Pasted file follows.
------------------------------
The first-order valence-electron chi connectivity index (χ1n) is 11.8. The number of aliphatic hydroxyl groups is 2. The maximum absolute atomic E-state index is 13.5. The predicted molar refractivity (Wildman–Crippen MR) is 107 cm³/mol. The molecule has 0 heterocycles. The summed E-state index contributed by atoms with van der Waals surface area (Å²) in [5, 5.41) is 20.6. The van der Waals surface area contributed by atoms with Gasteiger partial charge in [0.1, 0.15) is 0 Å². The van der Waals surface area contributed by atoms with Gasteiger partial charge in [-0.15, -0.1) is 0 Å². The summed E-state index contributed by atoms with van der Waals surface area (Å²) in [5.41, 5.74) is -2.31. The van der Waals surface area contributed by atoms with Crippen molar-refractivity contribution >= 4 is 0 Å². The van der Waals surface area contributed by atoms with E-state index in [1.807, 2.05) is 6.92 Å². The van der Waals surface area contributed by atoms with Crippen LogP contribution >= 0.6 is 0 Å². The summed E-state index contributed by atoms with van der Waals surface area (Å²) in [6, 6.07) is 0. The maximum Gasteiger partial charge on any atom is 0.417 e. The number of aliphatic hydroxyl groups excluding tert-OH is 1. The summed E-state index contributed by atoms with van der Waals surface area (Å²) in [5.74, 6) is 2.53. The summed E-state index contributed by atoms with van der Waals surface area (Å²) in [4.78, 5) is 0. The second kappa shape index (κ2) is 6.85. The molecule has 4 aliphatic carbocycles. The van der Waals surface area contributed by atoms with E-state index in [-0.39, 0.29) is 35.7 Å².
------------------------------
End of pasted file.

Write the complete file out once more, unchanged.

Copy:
The first-order valence-electron chi connectivity index (χ1n) is 11.8. The number of aliphatic hydroxyl groups is 2. The maximum absolute atomic E-state index is 13.5. The predicted molar refractivity (Wildman–Crippen MR) is 107 cm³/mol. The molecule has 0 heterocycles. The summed E-state index contributed by atoms with van der Waals surface area (Å²) in [5, 5.41) is 20.6. The van der Waals surface area contributed by atoms with Gasteiger partial charge in [0.1, 0.15) is 0 Å². The van der Waals surface area contributed by atoms with Gasteiger partial charge in [-0.15, -0.1) is 0 Å². The summed E-state index contributed by atoms with van der Waals surface area (Å²) in [5.41, 5.74) is -2.31. The van der Waals surface area contributed by atoms with Crippen molar-refractivity contribution >= 4 is 0 Å². The van der Waals surface area contributed by atoms with E-state index in [1.807, 2.05) is 6.92 Å². The van der Waals surface area contributed by atoms with Crippen LogP contribution >= 0.6 is 0 Å². The summed E-state index contributed by atoms with van der Waals surface area (Å²) in [6, 6.07) is 0. The maximum Gasteiger partial charge on any atom is 0.417 e. The number of aliphatic hydroxyl groups excluding tert-OH is 1. The summed E-state index contributed by atoms with van der Waals surface area (Å²) in [5.74, 6) is 2.53. The summed E-state index contributed by atoms with van der Waals surface area (Å²) in [4.78, 5) is 0. The second kappa shape index (κ2) is 6.85. The molecule has 4 aliphatic carbocycles. The van der Waals surface area contributed by atoms with E-state index in [-0.39, 0.29) is 35.7 Å².